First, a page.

Located on Hawaii’s Big Island, Pu’u O’o (pronounced “poo-oo oh-oh”) is part of the longest continuously erupting volcano in two hundred years. It has been flowing since January 3, 1983. Pu’u is Hawaiian for cinder cone. O’o has several translations, but Hawaiian legend leads us to believe that here the appropriate choice is “digging stick.” The legend states that Pele, goddess of volcanoes, uses a rod to create each new spout.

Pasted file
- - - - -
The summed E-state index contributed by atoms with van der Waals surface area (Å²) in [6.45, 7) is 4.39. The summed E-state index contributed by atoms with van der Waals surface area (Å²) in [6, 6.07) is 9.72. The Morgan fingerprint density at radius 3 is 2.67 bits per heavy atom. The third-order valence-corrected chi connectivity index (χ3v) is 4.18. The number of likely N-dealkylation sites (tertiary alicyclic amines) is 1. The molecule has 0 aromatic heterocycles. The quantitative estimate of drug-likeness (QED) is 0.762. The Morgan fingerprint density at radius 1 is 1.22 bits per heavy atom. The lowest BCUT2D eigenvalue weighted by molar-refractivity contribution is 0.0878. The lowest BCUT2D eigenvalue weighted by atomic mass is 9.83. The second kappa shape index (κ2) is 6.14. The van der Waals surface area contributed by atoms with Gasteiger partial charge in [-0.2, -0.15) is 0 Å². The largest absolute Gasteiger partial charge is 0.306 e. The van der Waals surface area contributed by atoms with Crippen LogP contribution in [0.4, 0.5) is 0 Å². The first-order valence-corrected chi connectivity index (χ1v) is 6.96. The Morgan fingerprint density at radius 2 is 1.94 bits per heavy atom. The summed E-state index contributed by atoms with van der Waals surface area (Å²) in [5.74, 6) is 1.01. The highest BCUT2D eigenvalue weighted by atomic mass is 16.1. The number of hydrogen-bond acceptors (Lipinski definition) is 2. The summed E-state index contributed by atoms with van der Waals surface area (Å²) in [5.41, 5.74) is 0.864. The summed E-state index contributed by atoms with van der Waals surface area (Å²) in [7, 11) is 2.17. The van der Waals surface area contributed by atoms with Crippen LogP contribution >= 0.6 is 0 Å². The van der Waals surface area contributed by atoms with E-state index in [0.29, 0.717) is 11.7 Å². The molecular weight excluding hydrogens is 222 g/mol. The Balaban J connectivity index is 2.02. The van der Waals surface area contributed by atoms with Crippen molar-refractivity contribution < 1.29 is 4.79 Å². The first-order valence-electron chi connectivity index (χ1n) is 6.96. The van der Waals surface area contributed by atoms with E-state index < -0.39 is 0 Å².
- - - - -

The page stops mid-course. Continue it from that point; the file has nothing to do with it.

Today, some who gaze into the active mouth of Pu’u O’o on the Kilauea volcano from helicopters call the site, “Pele’s Kitchen” in deference to the goddess and what she is creating.
Night time views bring fiery orange glows and sometimes spouts and flows of molten rock. The USGS offers a live panorama of Pu’u O’o at the Kiluaea Cams here. It is an 8-shot composite of Puʻu ʻŌʻō from a research camera on the north rim looking into the crater.